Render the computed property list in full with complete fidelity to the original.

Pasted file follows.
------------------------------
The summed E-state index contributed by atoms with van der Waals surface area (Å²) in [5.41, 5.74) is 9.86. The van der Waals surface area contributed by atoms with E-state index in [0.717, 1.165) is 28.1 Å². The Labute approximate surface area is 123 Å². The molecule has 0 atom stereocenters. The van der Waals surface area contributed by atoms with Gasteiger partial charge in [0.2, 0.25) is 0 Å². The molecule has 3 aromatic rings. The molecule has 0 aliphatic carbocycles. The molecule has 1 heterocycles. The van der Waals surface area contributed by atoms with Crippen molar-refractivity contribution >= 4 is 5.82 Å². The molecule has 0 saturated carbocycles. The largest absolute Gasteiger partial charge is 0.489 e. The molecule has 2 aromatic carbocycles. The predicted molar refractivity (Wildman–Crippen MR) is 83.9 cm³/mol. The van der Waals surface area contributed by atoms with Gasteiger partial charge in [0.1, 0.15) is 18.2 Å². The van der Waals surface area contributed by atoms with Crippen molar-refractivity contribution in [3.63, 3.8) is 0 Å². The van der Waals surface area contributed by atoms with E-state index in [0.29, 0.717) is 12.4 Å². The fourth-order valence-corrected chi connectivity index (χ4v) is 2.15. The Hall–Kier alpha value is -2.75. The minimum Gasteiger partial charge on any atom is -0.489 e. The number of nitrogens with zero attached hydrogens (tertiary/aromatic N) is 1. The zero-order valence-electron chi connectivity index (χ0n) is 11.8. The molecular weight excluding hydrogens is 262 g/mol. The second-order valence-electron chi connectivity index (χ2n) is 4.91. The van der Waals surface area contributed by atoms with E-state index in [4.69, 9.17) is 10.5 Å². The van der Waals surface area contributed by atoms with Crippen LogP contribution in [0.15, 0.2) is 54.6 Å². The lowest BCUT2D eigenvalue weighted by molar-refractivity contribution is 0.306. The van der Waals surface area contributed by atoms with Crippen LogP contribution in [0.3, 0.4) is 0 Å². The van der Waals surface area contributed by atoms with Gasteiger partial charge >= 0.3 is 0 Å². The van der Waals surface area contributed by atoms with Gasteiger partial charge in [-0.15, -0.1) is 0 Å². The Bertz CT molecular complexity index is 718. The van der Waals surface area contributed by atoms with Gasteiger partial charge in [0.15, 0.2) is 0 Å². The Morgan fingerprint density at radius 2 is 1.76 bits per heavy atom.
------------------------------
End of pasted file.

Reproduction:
The summed E-state index contributed by atoms with van der Waals surface area (Å²) in [5.41, 5.74) is 9.86. The van der Waals surface area contributed by atoms with E-state index in [0.717, 1.165) is 28.1 Å². The Labute approximate surface area is 123 Å². The molecule has 0 atom stereocenters. The van der Waals surface area contributed by atoms with Gasteiger partial charge in [0.2, 0.25) is 0 Å². The molecule has 3 aromatic rings. The molecule has 0 aliphatic carbocycles. The molecule has 1 heterocycles. The van der Waals surface area contributed by atoms with Crippen molar-refractivity contribution >= 4 is 5.82 Å². The molecule has 0 saturated carbocycles. The largest absolute Gasteiger partial charge is 0.489 e. The molecule has 2 aromatic carbocycles. The predicted molar refractivity (Wildman–Crippen MR) is 83.9 cm³/mol. The van der Waals surface area contributed by atoms with Gasteiger partial charge in [0.1, 0.15) is 18.2 Å². The van der Waals surface area contributed by atoms with Crippen molar-refractivity contribution in [3.63, 3.8) is 0 Å². The van der Waals surface area contributed by atoms with E-state index in [0.29, 0.717) is 12.4 Å². The fourth-order valence-corrected chi connectivity index (χ4v) is 2.15. The Hall–Kier alpha value is -2.75. The minimum Gasteiger partial charge on any atom is -0.489 e. The number of nitrogens with zero attached hydrogens (tertiary/aromatic N) is 1. The zero-order valence-electron chi connectivity index (χ0n) is 11.8. The molecular weight excluding hydrogens is 262 g/mol. The second-order valence-electron chi connectivity index (χ2n) is 4.91. The van der Waals surface area contributed by atoms with E-state index in [4.69, 9.17) is 10.5 Å². The van der Waals surface area contributed by atoms with Crippen LogP contribution in [0.15, 0.2) is 54.6 Å². The lowest BCUT2D eigenvalue weighted by molar-refractivity contribution is 0.306. The van der Waals surface area contributed by atoms with Crippen LogP contribution in [0.3, 0.4) is 0 Å². The van der Waals surface area contributed by atoms with Gasteiger partial charge >= 0.3 is 0 Å². The van der Waals surface area contributed by atoms with Gasteiger partial charge in [-0.15, -0.1) is 0 Å². The Bertz CT molecular complexity index is 718. The van der Waals surface area contributed by atoms with Gasteiger partial charge in [0.15, 0.2) is 0 Å². The Morgan fingerprint density at radius 2 is 1.76 bits per heavy atom.